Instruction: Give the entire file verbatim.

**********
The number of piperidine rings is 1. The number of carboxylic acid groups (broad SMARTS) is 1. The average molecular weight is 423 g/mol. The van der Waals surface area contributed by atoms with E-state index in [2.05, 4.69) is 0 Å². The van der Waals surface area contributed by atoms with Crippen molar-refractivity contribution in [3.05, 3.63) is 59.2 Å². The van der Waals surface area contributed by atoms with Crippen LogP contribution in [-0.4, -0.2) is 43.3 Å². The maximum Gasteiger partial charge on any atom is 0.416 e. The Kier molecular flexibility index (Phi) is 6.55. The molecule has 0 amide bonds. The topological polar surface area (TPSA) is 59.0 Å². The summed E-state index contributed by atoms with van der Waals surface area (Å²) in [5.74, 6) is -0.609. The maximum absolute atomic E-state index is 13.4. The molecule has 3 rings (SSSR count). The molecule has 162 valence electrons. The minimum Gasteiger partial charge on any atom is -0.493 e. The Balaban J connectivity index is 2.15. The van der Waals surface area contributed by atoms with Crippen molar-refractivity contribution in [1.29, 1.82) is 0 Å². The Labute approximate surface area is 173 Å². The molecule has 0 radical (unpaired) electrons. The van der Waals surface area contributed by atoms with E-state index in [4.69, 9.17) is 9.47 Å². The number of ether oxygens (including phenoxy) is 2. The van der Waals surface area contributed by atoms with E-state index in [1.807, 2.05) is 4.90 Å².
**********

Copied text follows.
The number of piperidine rings is 1. The number of carboxylic acid groups (broad SMARTS) is 1. The average molecular weight is 423 g/mol. The van der Waals surface area contributed by atoms with E-state index in [2.05, 4.69) is 0 Å². The van der Waals surface area contributed by atoms with Crippen molar-refractivity contribution in [3.05, 3.63) is 59.2 Å². The van der Waals surface area contributed by atoms with Crippen LogP contribution in [-0.4, -0.2) is 43.3 Å². The maximum Gasteiger partial charge on any atom is 0.416 e. The Kier molecular flexibility index (Phi) is 6.55. The molecule has 0 amide bonds. The topological polar surface area (TPSA) is 59.0 Å². The summed E-state index contributed by atoms with van der Waals surface area (Å²) in [5.74, 6) is -0.609. The maximum absolute atomic E-state index is 13.4. The molecule has 3 rings (SSSR count). The molecule has 162 valence electrons. The minimum Gasteiger partial charge on any atom is -0.493 e. The Balaban J connectivity index is 2.15. The van der Waals surface area contributed by atoms with Crippen molar-refractivity contribution in [1.29, 1.82) is 0 Å². The Labute approximate surface area is 173 Å². The molecule has 0 radical (unpaired) electrons. The van der Waals surface area contributed by atoms with E-state index in [4.69, 9.17) is 9.47 Å². The number of ether oxygens (including phenoxy) is 2. The van der Waals surface area contributed by atoms with E-state index in [1.807, 2.05) is 4.90 Å².